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Federal Highway Administration Research and Technology
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This report is an archived publication and may contain dated technical, contact, and link information
Publication Number: FHWA-RD-95-176
Date: November 1996

Development of Human Factors Guidelines for Advanced Traveler Information Systems and Commercial Vehicle Operations: Task Analysis of ATIS/CVO Functions









The scenario task characterization process involved the systematic integration of task analysis information into operational sequence diagrams (OSDs). This process, as could be anticipated (e.g., Meister, 1985, p. 68; Baker, Johnson, Malone, & Malone, 1979), focused the attention of the task analysis participants on ATIS/CVO–related design issues. Among the most prominent of these were issues related to: (1) adverse user responses to ATIS/CVO features, and (2) molecular and molar system architecture. Considerations of these are followed by a general discussion of the identified issues and recommendations for addressing them in future work.

User Responses to ATIS/CVO Features

The task analysis process repeatedly suggested opportunities for users to respond to ATIS/CVO in ways that could have adverse consequences. Most prominent among these were opportunities for users to overrely on the system functions:

  • Blindly rely on/follow system recommendations.
  • Experience transitioning difficulties when the system is inadequate for problems at hand.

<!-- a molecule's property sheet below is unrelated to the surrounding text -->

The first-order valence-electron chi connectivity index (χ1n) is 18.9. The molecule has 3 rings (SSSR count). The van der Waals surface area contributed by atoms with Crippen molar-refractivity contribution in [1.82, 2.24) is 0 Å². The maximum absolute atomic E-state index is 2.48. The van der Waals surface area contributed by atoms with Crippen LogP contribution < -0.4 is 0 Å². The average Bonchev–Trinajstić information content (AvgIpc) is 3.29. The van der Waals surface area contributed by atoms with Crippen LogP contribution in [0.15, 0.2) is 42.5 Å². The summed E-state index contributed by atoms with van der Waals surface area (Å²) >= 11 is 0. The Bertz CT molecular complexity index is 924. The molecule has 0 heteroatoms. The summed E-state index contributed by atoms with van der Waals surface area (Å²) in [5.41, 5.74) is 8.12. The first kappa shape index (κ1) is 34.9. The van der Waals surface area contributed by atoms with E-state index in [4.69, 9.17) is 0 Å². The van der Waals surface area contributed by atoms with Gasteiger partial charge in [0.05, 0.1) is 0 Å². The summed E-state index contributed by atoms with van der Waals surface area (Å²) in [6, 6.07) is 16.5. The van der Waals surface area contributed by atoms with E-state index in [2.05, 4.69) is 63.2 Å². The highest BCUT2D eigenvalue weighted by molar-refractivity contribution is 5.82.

The first of these overreliance problems, it is important to note, has long been known to happen with the introduction of work–aiding automation. Kletz (1985), illustrating a simple example, considers the result of providing an automated flow–cutoff valve. Pertinently, this addition was made after a tank overflow incident when an inattentive worker failed to observe that an indicator had reached "full." This intuitively attractive automation initially appeared to provide for reducing the probability of an overfill (as the system would serve as a backup for the worker). Workers, however, began to divert their attention to other matters as they relied on the automated cutoff.

More relevant blind–following of automation can be found in other domains, particularly commercial aviation (e.g., Bittner, Kantowitz, & Bramwell, 1993). Based in part on these examples of "blind–following," the potential for their occurrence with ATIS/CVO appears certain (unless otherwise addressed). In Scenario P6 (appendix D), for example, the task analysis team observed the possibility of a driver blindly following routes selected by IRANS into high–crime areas of an unfamiliar city. Blind–following is one user response that points toward careful considerations of the appropriate way to automate functions (cf., Kantowitz, 1993).

Transitioning difficulties, the second of the overreliance problems, can be as problematical as the first. Bittner, Kantowitz, and Bramwell (1993), again in the context of automated cockpits, point out numbers of incidents where the transition from automation to manual task accomplishment proved difficult. Among the difficulties noted were problems of even deciding when to stop relying on dysfunctional automation. Analogous ATIS/CVO failures, it is noteworthy, were not specifically addressed during the present task analysis because of the astronomical numbers of modes of possible occurrence. Other transitioning difficulties occurred when pilots were required to become more involved in the control task after a long period where automation carried the decision–making load (i.e., transitioning from low workload to high workload). Alertness entering a city after driving a long open–road stretch using IRANS could, analogously, be more of a problem than currently is the case (given IRANS reductions in the navigational workload). These transitioning difficulties also require early consideration in future ATIS/CVO developments because of their profound safety implications. Fortunately, there is existing guidance for such user–centered considerations (e.g., Kantowitz, 1993).